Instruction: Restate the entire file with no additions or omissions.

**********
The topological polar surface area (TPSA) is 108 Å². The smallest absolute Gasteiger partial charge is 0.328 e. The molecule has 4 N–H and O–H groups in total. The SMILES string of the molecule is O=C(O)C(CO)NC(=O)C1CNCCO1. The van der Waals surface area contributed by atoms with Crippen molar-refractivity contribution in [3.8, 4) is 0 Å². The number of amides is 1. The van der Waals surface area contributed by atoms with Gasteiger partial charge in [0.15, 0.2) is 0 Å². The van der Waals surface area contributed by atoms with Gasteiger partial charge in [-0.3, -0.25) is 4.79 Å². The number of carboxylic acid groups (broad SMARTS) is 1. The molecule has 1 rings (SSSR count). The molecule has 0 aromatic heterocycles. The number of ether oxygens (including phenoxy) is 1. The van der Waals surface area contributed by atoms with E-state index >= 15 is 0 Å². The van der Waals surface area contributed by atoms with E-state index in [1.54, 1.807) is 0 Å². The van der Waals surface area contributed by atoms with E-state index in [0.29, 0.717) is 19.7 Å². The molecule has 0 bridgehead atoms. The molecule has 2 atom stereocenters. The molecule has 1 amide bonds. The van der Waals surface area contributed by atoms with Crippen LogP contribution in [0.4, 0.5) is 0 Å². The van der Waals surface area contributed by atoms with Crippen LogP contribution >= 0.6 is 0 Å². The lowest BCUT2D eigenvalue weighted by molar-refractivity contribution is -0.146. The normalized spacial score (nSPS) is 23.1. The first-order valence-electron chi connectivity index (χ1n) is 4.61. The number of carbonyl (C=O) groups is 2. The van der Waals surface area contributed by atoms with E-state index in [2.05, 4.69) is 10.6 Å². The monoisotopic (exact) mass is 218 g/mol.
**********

The topological polar surface area (TPSA) is 108 Å². The smallest absolute Gasteiger partial charge is 0.328 e. The molecule has 4 N–H and O–H groups in total. The SMILES string of the molecule is O=C(O)C(CO)NC(=O)C1CNCCO1. The van der Waals surface area contributed by atoms with Crippen molar-refractivity contribution in [3.8, 4) is 0 Å². The number of amides is 1. The van der Waals surface area contributed by atoms with Gasteiger partial charge in [0.15, 0.2) is 0 Å². The van der Waals surface area contributed by atoms with Gasteiger partial charge in [-0.3, -0.25) is 4.79 Å². The number of carboxylic acid groups (broad SMARTS) is 1. The molecule has 1 rings (SSSR count). The molecule has 0 aromatic heterocycles. The number of ether oxygens (including phenoxy) is 1. The van der Waals surface area contributed by atoms with E-state index >= 15 is 0 Å². The van der Waals surface area contributed by atoms with E-state index in [1.54, 1.807) is 0 Å². The van der Waals surface area contributed by atoms with E-state index in [0.29, 0.717) is 19.7 Å². The molecule has 0 bridgehead atoms. The molecule has 2 atom stereocenters. The molecule has 1 amide bonds. The van der Waals surface area contributed by atoms with Crippen LogP contribution in [0.4, 0.5) is 0 Å². The van der Waals surface area contributed by atoms with Crippen LogP contribution >= 0.6 is 0 Å². The lowest BCUT2D eigenvalue weighted by molar-refractivity contribution is -0.146. The normalized spacial score (nSPS) is 23.1. The first-order valence-electron chi connectivity index (χ1n) is 4.61. The number of carbonyl (C=O) groups is 2. The van der Waals surface area contributed by atoms with E-state index in [2.05, 4.69) is 10.6 Å². The monoisotopic (exact) mass is 218 g/mol.